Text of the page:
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Title: Determination and Source Apportionment of Polycyclic Aromatic Hydrocarbons (PAHs) from Watercraft in Recreational Lakes in Northern Nevada and Eastern California

FOCUS category: WQL

Keywords: Water Quality, water chemistry, mountain lakes/streams, pollutants, recreation, boating, zooplankton

Duration: March 1999 to February 2001.

FY 1999 Federal funds: $ 24,983

FY 1999 non-Federal funds: $ 51,117

Principal investigator(s) name and university: Dr. Glenn C. Miller, University of Nevada, Reno. Mary Miller, Desert Research Institute

Statement of results or benefits:

The focus of the first year of this investigation was to establish PAH emissions profiles for some common recreational watercraft engines and to establish a relationship between watercraft use and the presence of PAH compounds in Lake Tahoe. Emissions profile experiments were conducted in a controlled environment at the California Air Resources Research Facility in El Monte, Ca. during July of 1999. Three different outboard engines; a 90 hp four stroke, a 90 hp direct fuel injected (Ficht technology), a 90 hp carbureted, and a 110 hp personal watercraft were investigated. Data collected were analyzed to determine whether the newer and reportedly “cleaner” engines were capable of contributing significant levels of potentially toxic PAH compounds to recreational waterbodies. Results from this preliminary investigation demonstrated that PAHs exhausted from the carbureted 2-cycle engine and found in the water were

slightly lower that from those of the direct fuel injection (Ficht technology) but did not vary significantly in composition. This suggests that, while the newer technology can be expected to contribute less PAH, the impact may still be significant. The lubrication technology of both types of engines is similar, and the PAH appear to be derived from the oil. The PAH concentrations emitted from the four stroke engines were substantially lower than from the other two engine types and the component profiles were distinctly different.

Volatile samples were collected from each of the engine types, also. These results supported earlier work which indicated that volatiles were greatest from the carbureted engines with the fuel injected and four stroke engines each emitted less. In addition to the emissions profile study, samples were collected on two separate occasions from Lake Tahoe during the summer of 1999, during the Labor Day holiday weekend, a traditionally high use period, and again after the end of the boating season. Phototoxic PAH compounds were found in samples collected in high use areas during the Labor Day holiday weekend but were not detected from mid-lake low use sites. Subsequent samples, collected after the boating season, from both high use and mid-lake sites reveal that PAH concentrations had dropped to non-detect levels. Ambient monitoring of Lake Tahoe for PAH and volatile gasoline constituents was also conducted during the 1999 boating season from near shore sites that included both high use and very low use areas.The volatiles samples were compared to samples taken at the same sites in 1997 prior to implementation of regulations which regulated carbureted two-cycle engines. These results showed that the concentration of volatiles were reduced from 50-90% from pre- to post regulation of these engines.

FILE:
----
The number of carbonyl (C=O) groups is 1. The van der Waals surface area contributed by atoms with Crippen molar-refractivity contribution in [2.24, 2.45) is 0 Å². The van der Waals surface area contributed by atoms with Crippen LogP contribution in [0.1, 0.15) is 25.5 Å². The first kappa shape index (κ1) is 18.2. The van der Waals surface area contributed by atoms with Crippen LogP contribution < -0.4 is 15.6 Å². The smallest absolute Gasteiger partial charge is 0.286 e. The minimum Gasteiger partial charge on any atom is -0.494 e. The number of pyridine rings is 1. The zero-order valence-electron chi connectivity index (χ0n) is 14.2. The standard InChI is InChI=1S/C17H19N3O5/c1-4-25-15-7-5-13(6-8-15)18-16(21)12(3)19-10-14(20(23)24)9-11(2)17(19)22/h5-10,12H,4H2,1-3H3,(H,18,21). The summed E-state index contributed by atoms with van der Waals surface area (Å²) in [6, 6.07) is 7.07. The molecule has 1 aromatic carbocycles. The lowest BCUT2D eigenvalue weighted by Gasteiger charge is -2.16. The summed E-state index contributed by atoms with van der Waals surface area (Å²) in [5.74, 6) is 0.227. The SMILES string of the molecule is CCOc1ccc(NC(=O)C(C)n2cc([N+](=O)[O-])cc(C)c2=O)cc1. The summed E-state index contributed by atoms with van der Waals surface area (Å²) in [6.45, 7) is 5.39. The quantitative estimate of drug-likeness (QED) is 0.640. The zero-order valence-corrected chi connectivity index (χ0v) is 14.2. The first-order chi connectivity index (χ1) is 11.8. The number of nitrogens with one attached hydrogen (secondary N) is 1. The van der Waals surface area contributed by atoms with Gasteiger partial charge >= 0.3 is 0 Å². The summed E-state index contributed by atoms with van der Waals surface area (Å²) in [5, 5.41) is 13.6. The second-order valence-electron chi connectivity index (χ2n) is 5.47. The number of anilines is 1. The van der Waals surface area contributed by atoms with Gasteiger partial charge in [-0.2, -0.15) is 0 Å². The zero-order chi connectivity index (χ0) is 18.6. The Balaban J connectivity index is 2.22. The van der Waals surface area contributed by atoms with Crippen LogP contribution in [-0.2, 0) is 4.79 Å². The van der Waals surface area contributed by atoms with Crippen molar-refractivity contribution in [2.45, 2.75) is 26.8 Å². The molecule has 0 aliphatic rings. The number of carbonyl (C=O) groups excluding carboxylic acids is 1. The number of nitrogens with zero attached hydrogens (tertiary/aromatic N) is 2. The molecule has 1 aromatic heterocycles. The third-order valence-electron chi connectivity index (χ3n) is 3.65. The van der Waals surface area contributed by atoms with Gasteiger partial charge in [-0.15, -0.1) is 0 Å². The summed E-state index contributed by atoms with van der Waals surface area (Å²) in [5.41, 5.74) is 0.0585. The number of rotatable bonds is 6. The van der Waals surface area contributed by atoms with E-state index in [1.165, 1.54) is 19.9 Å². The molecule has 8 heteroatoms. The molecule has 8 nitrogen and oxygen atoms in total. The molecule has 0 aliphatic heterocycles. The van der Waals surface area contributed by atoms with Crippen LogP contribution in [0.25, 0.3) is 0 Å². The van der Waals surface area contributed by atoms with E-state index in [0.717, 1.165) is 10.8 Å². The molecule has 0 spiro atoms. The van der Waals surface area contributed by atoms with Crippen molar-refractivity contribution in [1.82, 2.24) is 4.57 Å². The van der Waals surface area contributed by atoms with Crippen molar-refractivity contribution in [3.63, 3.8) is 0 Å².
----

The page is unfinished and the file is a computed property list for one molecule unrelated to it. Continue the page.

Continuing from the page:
Nature, scope, and objectives of the research:

The second year of this investigation will continue to focus on PAH contributions to recreational lakes from marine engines. A second series of controlled experiments will be conducted at the El Monte, CA facility and will seek to elaborate the distribution of PAH in the exhaust stream. Samples collected will include both the particulate fraction and dissolved fraction of the exhaust to determine the distribution of potentially phototoxic PAH compounds. Raw gasoline and oil products will also be analyzed in an effort to further differentiate the different marine engine technology. Ambient sampling of Lake Tahoe will resume prior to the 2000 boating season and will be expanded to include Donner Lake and Stampede Reservoir.

As of the 2000 boating season personal watercraft are still permitted on both Donner Lake and Stampede Reservoir and use is anticipated to increase significantly since the 1999 imposition of the ban on two cycle marine engines on Lake Tahoe. Monitoring ambient levels on these lakes and collecting samples during high use periods, will provide relevant data for determining the impacts from different engine technologies on recreational waterbodies.

Additional work will be conducted with gc-ms to confirm which PAH compounds are present in the water from the various engine types.Although most of the compounds have been identified using HPLC with fluorescent detection, these engines emit an unexpectedly complicated array of PAH and not all of the compounds have been identified. We will work with Dr. Barbara Zelinska at DRI to identify these compounds.

Related research:

Ireland, D. S., G. A. Burton, and G. G. Hess. 1996. In situ toxicity evaluations of turbidity and photoinduction of polycyclic aromatic hydrocarbons. Environmental Toxicology and Chemistry. 15:574-581.

Oris, J. T., et al 1998. Toxicity of ambient levels of motorized watercraft emissions to fish and zooplankton in Lake Tahoe, California-Nevada, USA.

Pelletier, M. C., R. M. Burgess, K. T. Ho, A. Kuhn, R. A. McKinney and S. A. Ryba. 1997. Phototoxicity of individual polycyclic aromatic hydrocarbons and petroleum to marine inverebrate larve and juveniles. Environmental Toxicology and Chemistry. 16:2190-2199.

U.S. Department of the Interior, U.S. Geological Survey
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Last Updated: Tuesday November 8, 2005 9:40 AM
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